Weathering the Crises, Feeding the Future: Philippine food justice report | Agriculture | Obesity

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At the height of the food price crisis in 2008, the Philippines was among the countries with ‘severe localized food insecurity’, requiring external assistance in food. A series of severe weather-related events in 2009 damaged the economy, costing more than twice the national budget for agriculture that year. In 2010, rice imports reached an all-time high, making the Philippines the biggest rice importing country in the world that year. There are 94 million Filipinos today – 4 million more than in 2008. The population is expected to continue to grow by about 2 million a year. The domestic food chain – from farm to table – is under great pressure, corroded by years of neglect. Changes in the use of agricultural land, the degradation of ecosystems and the impacts of climate change are increasing the food production burden on agricultural communities in the Philippines. These challenges have together made the Philippines more vulnerable to global food price volatility. Weathering the Crises, Feeding the Future examines the issues confounding the Philippine food system and sets out recommendations for a new agricultural future in which Filipinos have enough to eat, always.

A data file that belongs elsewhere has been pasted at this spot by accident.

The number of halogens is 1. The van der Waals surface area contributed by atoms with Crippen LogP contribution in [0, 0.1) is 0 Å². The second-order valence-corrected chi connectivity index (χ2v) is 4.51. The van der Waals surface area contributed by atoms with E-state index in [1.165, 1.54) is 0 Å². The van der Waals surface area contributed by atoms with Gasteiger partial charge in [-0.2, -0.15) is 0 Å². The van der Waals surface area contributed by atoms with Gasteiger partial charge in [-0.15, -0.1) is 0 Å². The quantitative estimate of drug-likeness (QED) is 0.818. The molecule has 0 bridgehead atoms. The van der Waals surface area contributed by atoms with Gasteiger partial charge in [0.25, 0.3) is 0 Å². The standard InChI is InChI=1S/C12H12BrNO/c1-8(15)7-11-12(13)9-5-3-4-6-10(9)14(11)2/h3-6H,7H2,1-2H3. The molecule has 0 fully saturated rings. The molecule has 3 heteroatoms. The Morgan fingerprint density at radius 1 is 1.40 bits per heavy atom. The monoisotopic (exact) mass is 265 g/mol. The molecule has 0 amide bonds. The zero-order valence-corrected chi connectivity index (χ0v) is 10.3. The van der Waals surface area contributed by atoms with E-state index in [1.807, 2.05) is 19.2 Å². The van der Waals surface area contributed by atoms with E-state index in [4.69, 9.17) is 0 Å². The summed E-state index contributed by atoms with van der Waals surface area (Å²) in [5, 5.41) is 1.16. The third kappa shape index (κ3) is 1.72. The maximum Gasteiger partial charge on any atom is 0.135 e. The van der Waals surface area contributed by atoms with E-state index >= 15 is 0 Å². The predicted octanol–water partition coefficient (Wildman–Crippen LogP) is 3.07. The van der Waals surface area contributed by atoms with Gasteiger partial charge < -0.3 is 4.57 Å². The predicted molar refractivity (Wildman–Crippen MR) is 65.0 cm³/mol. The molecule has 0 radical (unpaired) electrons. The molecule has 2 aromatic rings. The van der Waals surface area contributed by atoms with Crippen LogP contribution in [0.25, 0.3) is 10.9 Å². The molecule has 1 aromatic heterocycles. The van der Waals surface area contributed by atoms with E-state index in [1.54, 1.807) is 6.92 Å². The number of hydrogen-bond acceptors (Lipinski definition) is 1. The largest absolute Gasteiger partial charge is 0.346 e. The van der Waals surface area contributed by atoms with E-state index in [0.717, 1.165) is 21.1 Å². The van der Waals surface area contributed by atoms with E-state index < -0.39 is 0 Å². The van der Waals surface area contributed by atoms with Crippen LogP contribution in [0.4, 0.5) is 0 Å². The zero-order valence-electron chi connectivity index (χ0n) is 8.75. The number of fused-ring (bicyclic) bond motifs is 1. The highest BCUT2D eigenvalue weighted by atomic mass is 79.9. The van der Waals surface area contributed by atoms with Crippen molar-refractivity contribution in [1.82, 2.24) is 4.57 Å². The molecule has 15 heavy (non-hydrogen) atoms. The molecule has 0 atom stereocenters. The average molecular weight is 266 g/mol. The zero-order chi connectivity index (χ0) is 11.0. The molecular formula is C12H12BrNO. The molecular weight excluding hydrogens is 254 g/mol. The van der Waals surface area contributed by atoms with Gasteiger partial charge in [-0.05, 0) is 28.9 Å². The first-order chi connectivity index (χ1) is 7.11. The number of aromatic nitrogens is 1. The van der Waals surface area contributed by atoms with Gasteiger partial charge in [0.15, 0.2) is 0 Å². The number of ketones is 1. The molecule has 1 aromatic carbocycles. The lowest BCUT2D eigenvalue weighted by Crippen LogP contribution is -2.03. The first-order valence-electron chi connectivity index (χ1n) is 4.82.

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  | 1   www.oxfam.org/grow Philippine Food Justice Report Weathering the Crises, Feeding the future  2 |   Oxfam Grow campaign: national campaign reports This report was written by Jeanne Frances Illo and Dante Dalabajan. Oxfam acknowledges the contributions of Kalayaan Constantino, John Magrath, Marie Nuñez, Felipe Ramiro, Riza Bernabe, Shalimar Vitan, Jodie Thorpe, Glenn Maboloc and Kelly Gilbride for the completion of this report. It was developed with inputs from Oxfam partners in the Philippines. It is one of a series of reports written to inform public debate and to contribute to Oxfam’s Grow campaign. For more information, or to comment on this report, email Kalayaan Constantino <kconstantino@oxfam.org.uk>.www.oxfam.org/grow© Oxfam International September 2011This publication is copyrighted but text may be used free of charge for the purposes of advocacy, campaigning, education, and research, provided that the source is acknowledged in full. The copyright holder requests that all such use be registered with them for impact assessment purposes. For copying in any other circumstances, or for re-use in other publications, or for translation or adaptation, permission must be secured and a fee may be charged. E-mail publish@oxfam.org.uk. Published by Oxfam GB for Oxfam International under ISBN 978-1-84814-908-3 in July, 2011. Oxfam GB, Oxfam House, John Smith Drive, Cowley, Oxford, OX4 2JY, UK. Jeanne Frances I. Illo  is an economist and women’s studies scholar. Until she left in 2005, she directed the Women’s Studies Program of the Institute of Philippine Culture, Ateneo de Manila University for decades. She is presently a Research Associate of the Women and Gender Institute of Miriam College. She also serves as gender adviser of the Canadian International Development Agency and the Australian Agency for International Development. Dante Dalabajan  is the policy and research ofcer of the Philippines Economic Justice program of Oxfam. He has 15 years of experience in public policy research, and advocacy and campaigns.  www.oxfam.org/grow Philippine Food Justice Report Weathering the Crises, Feeding the future  4 |   Contents Crises A corroded food chain Decreasing investments in agricultureIncreasing dependence on imports for food Graft and corruptionThe climate crisis Addressing equity, sustainable production and building resilienceEquity challengeThe state of food insecurityJobless growthIncome gap keeps food out of reachFeast and famine How do people cope with hunger?Women in agriculture – struggling against the odds Ageing farmers, deserted farmsSustainable production challengeInfertile land, degraded resources Collapsing sh stocks Defective land distributionLandgrabsThe resilience challengeThe global pressuresRising temperature and its impacts Chaos in climate nancing Rising to the Challenge: A bountiful future is possibleHarvesting the low hanging fruitsEliminating wastage and losses Agriculture support systemsThe need for a responsible private sector  Safe bets: Smallholder agriculture and sheries  An enlightened consumer movement The dividends of peace in Mindanao The time for change is now: what must be doneNotesImages566889910111111111213141515181819232324262828282829303132333539
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